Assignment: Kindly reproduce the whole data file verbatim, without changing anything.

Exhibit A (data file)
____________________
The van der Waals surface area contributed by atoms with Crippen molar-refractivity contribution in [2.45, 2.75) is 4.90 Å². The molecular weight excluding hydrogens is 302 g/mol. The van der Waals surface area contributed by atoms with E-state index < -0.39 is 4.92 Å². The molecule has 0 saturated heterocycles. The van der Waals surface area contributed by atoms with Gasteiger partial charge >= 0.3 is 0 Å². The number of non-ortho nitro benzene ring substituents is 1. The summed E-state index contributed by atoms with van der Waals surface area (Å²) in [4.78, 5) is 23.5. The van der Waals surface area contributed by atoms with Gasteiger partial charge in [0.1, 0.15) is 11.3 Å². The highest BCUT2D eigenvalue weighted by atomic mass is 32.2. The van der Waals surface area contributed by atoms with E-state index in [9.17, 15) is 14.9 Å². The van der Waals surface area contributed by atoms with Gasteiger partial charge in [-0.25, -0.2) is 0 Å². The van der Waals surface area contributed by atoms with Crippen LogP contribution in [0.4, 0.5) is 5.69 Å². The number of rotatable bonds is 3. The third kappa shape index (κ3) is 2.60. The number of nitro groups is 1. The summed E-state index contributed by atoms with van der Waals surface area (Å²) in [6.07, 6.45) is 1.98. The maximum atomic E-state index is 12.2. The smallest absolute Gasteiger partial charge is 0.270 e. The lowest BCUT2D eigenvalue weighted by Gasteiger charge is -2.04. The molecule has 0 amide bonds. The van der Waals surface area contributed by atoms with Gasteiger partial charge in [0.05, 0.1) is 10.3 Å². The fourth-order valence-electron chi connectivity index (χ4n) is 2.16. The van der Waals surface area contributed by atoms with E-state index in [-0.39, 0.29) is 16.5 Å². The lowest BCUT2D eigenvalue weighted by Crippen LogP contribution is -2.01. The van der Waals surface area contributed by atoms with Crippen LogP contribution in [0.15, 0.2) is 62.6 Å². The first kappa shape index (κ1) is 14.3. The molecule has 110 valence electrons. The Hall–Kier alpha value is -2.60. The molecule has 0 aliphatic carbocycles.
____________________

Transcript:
The van der Waals surface area contributed by atoms with Crippen molar-refractivity contribution in [2.45, 2.75) is 4.90 Å². The molecular weight excluding hydrogens is 302 g/mol. The van der Waals surface area contributed by atoms with E-state index < -0.39 is 4.92 Å². The molecule has 0 saturated heterocycles. The van der Waals surface area contributed by atoms with Gasteiger partial charge >= 0.3 is 0 Å². The number of non-ortho nitro benzene ring substituents is 1. The summed E-state index contributed by atoms with van der Waals surface area (Å²) in [4.78, 5) is 23.5. The van der Waals surface area contributed by atoms with Gasteiger partial charge in [0.1, 0.15) is 11.3 Å². The highest BCUT2D eigenvalue weighted by atomic mass is 32.2. The van der Waals surface area contributed by atoms with E-state index in [9.17, 15) is 14.9 Å². The van der Waals surface area contributed by atoms with Gasteiger partial charge in [-0.25, -0.2) is 0 Å². The van der Waals surface area contributed by atoms with Crippen LogP contribution in [0.4, 0.5) is 5.69 Å². The number of rotatable bonds is 3. The third kappa shape index (κ3) is 2.60. The number of nitro groups is 1. The summed E-state index contributed by atoms with van der Waals surface area (Å²) in [6.07, 6.45) is 1.98. The maximum atomic E-state index is 12.2. The smallest absolute Gasteiger partial charge is 0.270 e. The lowest BCUT2D eigenvalue weighted by Gasteiger charge is -2.04. The molecule has 0 amide bonds. The van der Waals surface area contributed by atoms with Gasteiger partial charge in [0.05, 0.1) is 10.3 Å². The fourth-order valence-electron chi connectivity index (χ4n) is 2.16. The van der Waals surface area contributed by atoms with E-state index in [-0.39, 0.29) is 16.5 Å². The lowest BCUT2D eigenvalue weighted by Crippen LogP contribution is -2.01. The van der Waals surface area contributed by atoms with Crippen LogP contribution in [0.15, 0.2) is 62.6 Å². The first kappa shape index (κ1) is 14.3. The molecule has 110 valence electrons. The Hall–Kier alpha value is -2.60. The molecule has 0 aliphatic carbocycles.